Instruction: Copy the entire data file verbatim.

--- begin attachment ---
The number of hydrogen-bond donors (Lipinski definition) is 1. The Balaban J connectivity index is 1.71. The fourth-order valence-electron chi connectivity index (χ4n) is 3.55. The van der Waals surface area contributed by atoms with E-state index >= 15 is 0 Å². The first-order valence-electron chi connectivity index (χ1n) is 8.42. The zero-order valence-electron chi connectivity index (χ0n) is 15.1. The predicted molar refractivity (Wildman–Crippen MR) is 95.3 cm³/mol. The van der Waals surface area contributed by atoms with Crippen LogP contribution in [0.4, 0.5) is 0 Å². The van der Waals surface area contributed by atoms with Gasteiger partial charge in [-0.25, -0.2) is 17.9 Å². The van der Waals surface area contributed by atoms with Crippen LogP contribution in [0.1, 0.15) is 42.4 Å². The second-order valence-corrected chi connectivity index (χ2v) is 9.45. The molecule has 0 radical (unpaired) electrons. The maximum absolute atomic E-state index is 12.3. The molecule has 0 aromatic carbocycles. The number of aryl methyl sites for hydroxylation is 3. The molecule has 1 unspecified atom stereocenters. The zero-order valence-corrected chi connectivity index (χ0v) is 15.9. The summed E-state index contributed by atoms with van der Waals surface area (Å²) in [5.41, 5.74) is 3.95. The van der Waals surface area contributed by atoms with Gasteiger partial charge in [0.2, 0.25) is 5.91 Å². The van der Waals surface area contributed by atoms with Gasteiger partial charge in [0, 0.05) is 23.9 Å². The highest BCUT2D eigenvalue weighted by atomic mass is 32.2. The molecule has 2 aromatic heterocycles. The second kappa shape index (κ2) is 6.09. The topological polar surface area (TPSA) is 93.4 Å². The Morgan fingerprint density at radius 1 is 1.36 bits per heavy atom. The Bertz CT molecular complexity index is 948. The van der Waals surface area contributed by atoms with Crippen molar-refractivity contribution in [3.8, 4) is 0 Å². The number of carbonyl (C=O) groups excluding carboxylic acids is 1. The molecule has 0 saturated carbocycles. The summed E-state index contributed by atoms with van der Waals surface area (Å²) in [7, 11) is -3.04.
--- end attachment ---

The number of hydrogen-bond donors (Lipinski definition) is 1. The Balaban J connectivity index is 1.71. The fourth-order valence-electron chi connectivity index (χ4n) is 3.55. The van der Waals surface area contributed by atoms with E-state index >= 15 is 0 Å². The first-order valence-electron chi connectivity index (χ1n) is 8.42. The zero-order valence-electron chi connectivity index (χ0n) is 15.1. The predicted molar refractivity (Wildman–Crippen MR) is 95.3 cm³/mol. The van der Waals surface area contributed by atoms with Crippen LogP contribution in [0.4, 0.5) is 0 Å². The van der Waals surface area contributed by atoms with Gasteiger partial charge in [-0.25, -0.2) is 17.9 Å². The van der Waals surface area contributed by atoms with Crippen LogP contribution in [0.1, 0.15) is 42.4 Å². The second-order valence-corrected chi connectivity index (χ2v) is 9.45. The molecule has 0 radical (unpaired) electrons. The maximum absolute atomic E-state index is 12.3. The molecule has 0 aromatic carbocycles. The number of aryl methyl sites for hydroxylation is 3. The molecule has 1 unspecified atom stereocenters. The zero-order valence-corrected chi connectivity index (χ0v) is 15.9. The summed E-state index contributed by atoms with van der Waals surface area (Å²) in [5.41, 5.74) is 3.95. The van der Waals surface area contributed by atoms with Gasteiger partial charge in [0.2, 0.25) is 5.91 Å². The van der Waals surface area contributed by atoms with Gasteiger partial charge in [0, 0.05) is 23.9 Å². The highest BCUT2D eigenvalue weighted by atomic mass is 32.2. The molecule has 2 aromatic heterocycles. The second kappa shape index (κ2) is 6.09. The topological polar surface area (TPSA) is 93.4 Å². The Morgan fingerprint density at radius 1 is 1.36 bits per heavy atom. The Bertz CT molecular complexity index is 948. The van der Waals surface area contributed by atoms with Crippen molar-refractivity contribution in [3.8, 4) is 0 Å². The number of carbonyl (C=O) groups excluding carboxylic acids is 1. The molecule has 0 saturated carbocycles. The summed E-state index contributed by atoms with van der Waals surface area (Å²) in [7, 11) is -3.04.